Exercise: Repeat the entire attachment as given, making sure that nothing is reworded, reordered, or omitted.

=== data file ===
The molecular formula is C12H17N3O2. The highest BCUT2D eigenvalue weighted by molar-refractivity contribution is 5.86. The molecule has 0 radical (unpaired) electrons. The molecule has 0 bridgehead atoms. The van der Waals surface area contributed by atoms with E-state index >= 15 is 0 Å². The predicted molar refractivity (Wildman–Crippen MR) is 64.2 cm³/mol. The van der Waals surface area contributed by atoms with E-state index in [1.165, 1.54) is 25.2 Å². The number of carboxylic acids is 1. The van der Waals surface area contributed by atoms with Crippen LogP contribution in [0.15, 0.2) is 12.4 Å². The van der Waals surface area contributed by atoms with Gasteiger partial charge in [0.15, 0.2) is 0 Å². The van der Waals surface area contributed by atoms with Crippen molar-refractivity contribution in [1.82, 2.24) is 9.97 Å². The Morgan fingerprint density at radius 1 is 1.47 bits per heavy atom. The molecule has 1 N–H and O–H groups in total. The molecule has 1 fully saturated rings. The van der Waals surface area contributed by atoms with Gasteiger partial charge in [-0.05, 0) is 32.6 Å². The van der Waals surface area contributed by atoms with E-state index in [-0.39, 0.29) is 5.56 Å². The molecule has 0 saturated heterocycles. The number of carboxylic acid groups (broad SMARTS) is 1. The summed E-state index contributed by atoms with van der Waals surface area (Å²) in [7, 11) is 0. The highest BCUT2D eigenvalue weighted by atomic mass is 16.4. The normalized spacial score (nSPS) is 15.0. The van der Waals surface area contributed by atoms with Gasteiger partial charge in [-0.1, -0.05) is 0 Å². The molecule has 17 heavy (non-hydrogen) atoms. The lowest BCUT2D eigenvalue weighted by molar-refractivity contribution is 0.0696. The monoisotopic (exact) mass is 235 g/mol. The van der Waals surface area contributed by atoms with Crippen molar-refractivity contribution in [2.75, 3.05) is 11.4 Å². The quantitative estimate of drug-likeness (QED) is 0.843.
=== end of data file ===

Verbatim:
The molecular formula is C12H17N3O2. The highest BCUT2D eigenvalue weighted by molar-refractivity contribution is 5.86. The molecule has 0 radical (unpaired) electrons. The molecule has 0 bridgehead atoms. The van der Waals surface area contributed by atoms with E-state index >= 15 is 0 Å². The predicted molar refractivity (Wildman–Crippen MR) is 64.2 cm³/mol. The van der Waals surface area contributed by atoms with E-state index in [1.165, 1.54) is 25.2 Å². The number of carboxylic acids is 1. The van der Waals surface area contributed by atoms with Crippen LogP contribution in [0.15, 0.2) is 12.4 Å². The van der Waals surface area contributed by atoms with Gasteiger partial charge in [0.15, 0.2) is 0 Å². The van der Waals surface area contributed by atoms with Crippen molar-refractivity contribution in [1.82, 2.24) is 9.97 Å². The Morgan fingerprint density at radius 1 is 1.47 bits per heavy atom. The molecule has 1 N–H and O–H groups in total. The molecule has 1 fully saturated rings. The van der Waals surface area contributed by atoms with Gasteiger partial charge in [-0.05, 0) is 32.6 Å². The van der Waals surface area contributed by atoms with E-state index in [-0.39, 0.29) is 5.56 Å². The molecule has 0 saturated heterocycles. The number of carboxylic acid groups (broad SMARTS) is 1. The summed E-state index contributed by atoms with van der Waals surface area (Å²) in [7, 11) is 0. The highest BCUT2D eigenvalue weighted by atomic mass is 16.4. The normalized spacial score (nSPS) is 15.0. The van der Waals surface area contributed by atoms with Gasteiger partial charge in [-0.1, -0.05) is 0 Å². The molecule has 17 heavy (non-hydrogen) atoms. The lowest BCUT2D eigenvalue weighted by molar-refractivity contribution is 0.0696. The monoisotopic (exact) mass is 235 g/mol. The van der Waals surface area contributed by atoms with Crippen molar-refractivity contribution in [2.75, 3.05) is 11.4 Å². The quantitative estimate of drug-likeness (QED) is 0.843.